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Question:

From Niskayuna, New York, USA:

My recently diagnosed three year old daughter has levels above 250 mg/dl [13.9 mmol/L] at least two out of the five tests each day, and we can't seem to get her better regulated. Our team says this is quite normal with young children and her numbers may be as good as they are going to get at this age. How much does this increase her risk of complications? How long being "high" is too high? What are the current opinions about the research that shows that the years before puberty do not count toward long term complications? What is your opinion?

Answer:

The original research came from the Children's Hospital in Pittsburgh from an excellent group of scientists. Their data have been refuted by new data from Sydney Australia, Berlin Germany, Brussels Belgium and Leicester UK, and we now believe that there is likely an acceleration of problems with diabetes complications at or around puberty. but that the years of diabetes before puberty do really matter. A key issue remains that the long time for complications to be observed since they reflect many years of high sugars. So, we would state the situation in a different fashion: Glucose control matters even for little kids. The ability to actually measure and detect problems in preadolescents is very difficult.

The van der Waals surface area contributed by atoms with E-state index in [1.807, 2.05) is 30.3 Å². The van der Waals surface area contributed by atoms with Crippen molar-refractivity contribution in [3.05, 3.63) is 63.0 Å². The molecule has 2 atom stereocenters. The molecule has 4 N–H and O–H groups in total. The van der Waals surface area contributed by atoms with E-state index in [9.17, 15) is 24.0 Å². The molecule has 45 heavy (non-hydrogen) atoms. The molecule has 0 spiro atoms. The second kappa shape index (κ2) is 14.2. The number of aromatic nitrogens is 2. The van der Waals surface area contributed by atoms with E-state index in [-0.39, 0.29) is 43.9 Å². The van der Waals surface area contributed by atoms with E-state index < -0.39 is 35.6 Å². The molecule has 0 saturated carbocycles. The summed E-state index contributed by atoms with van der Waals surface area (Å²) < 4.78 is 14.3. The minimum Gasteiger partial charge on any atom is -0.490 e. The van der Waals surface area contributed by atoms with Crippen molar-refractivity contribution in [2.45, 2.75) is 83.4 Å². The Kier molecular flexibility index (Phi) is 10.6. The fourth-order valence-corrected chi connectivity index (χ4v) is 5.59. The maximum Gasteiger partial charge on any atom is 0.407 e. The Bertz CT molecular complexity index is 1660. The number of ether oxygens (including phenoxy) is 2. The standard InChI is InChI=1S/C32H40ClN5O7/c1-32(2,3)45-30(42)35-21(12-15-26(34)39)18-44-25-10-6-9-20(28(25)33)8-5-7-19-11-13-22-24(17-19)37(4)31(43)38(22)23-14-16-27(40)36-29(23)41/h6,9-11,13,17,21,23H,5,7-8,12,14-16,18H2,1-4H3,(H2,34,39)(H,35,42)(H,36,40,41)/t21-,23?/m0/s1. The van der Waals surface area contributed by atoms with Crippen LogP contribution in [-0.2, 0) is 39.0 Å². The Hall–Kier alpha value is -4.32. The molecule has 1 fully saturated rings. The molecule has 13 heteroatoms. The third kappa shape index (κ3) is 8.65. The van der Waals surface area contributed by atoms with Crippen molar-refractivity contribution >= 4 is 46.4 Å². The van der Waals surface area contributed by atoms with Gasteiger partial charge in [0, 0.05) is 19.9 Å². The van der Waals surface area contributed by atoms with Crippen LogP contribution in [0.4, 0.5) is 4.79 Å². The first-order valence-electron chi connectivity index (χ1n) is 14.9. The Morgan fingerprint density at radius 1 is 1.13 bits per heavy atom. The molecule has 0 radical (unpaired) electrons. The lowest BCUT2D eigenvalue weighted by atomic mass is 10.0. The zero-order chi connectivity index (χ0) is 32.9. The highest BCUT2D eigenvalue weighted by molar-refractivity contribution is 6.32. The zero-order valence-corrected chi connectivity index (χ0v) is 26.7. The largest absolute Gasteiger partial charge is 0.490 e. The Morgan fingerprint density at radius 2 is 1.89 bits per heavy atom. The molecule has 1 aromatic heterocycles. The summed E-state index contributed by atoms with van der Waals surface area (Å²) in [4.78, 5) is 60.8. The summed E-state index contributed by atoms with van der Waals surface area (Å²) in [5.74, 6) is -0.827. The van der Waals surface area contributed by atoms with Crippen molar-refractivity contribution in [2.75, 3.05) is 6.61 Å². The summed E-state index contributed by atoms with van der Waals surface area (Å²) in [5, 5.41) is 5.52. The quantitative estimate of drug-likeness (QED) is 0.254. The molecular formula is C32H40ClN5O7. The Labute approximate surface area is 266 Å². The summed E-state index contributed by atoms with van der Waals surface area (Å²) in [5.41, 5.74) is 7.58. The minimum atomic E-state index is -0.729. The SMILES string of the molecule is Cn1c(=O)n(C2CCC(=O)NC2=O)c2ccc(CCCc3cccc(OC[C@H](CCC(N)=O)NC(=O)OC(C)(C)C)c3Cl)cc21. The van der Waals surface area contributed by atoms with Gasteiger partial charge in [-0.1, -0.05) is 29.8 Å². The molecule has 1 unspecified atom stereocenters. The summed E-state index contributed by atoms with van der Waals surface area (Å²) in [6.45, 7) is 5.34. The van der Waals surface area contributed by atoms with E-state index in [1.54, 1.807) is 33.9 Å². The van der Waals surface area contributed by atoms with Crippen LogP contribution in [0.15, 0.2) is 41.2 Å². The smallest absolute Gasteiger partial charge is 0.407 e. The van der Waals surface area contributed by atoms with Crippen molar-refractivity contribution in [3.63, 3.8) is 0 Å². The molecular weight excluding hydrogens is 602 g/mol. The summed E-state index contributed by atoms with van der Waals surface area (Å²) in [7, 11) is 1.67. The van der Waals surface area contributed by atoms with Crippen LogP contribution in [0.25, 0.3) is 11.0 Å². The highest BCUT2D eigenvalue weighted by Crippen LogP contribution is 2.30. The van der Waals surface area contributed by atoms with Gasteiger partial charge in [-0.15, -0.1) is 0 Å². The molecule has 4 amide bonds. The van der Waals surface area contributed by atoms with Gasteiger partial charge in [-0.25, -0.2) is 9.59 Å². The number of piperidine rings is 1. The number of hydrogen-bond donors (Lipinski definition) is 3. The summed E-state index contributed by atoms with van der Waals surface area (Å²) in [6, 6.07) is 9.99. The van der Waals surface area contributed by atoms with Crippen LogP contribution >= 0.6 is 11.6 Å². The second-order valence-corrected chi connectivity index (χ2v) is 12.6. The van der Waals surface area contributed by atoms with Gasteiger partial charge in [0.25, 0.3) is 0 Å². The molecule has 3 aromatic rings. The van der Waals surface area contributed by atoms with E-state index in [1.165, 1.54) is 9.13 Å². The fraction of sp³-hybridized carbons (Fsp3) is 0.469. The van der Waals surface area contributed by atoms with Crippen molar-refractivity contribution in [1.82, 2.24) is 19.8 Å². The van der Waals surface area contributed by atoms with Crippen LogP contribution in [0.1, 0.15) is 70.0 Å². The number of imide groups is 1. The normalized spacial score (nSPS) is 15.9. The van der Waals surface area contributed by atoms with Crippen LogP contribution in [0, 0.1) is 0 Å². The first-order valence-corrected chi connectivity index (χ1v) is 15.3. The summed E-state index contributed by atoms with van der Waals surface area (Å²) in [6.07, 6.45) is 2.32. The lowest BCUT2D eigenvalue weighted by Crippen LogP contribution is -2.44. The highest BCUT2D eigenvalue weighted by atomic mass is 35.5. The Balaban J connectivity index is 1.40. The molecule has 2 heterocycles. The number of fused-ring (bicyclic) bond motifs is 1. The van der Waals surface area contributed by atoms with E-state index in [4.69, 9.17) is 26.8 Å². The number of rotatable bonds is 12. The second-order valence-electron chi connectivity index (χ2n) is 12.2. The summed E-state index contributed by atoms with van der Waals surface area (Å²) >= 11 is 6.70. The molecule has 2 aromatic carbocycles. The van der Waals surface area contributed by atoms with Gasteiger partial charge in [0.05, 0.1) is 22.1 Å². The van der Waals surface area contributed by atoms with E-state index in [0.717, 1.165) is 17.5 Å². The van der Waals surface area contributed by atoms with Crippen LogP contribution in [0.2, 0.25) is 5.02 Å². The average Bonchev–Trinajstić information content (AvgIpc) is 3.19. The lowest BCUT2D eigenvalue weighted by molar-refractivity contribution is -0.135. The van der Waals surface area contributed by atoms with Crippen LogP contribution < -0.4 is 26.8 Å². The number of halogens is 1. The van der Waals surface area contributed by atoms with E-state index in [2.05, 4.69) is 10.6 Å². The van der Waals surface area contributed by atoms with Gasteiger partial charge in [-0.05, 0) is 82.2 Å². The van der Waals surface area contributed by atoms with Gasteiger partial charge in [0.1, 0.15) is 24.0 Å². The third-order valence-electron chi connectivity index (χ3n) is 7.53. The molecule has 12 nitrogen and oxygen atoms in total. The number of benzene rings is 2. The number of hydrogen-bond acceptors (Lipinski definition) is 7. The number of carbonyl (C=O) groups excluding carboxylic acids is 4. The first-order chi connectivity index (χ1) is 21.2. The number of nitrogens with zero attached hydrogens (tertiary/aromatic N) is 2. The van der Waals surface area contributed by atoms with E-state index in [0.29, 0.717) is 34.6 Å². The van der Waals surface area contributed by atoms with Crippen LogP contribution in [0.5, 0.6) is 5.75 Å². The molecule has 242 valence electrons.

The worse the control of glucose values, the worse growth is likely to be and the more likely complications will be seen as a teenagers and young adults. The other problem with glucose control remains being able to prevent severe episodes of hypoglycemia.

This is always the balance, not having severe episodes of hypoglycemia while avoiding many long periods with hyperglycemia. hemoglobin A1c gives a great way to determine how one is doing even though there are different definitions of "tight control." Many children around the world can get and maintain safe glucose control without excessive or severe episodes of hypoglycemia while also keeping A1c levels below 7-7.5% using DCCT A1c standards.

SB

DTQ-20021114231028
Original posting 26 Nov 2002
Posted to Complications

  
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Last Updated: Tuesday April 06, 2010 15:09:40
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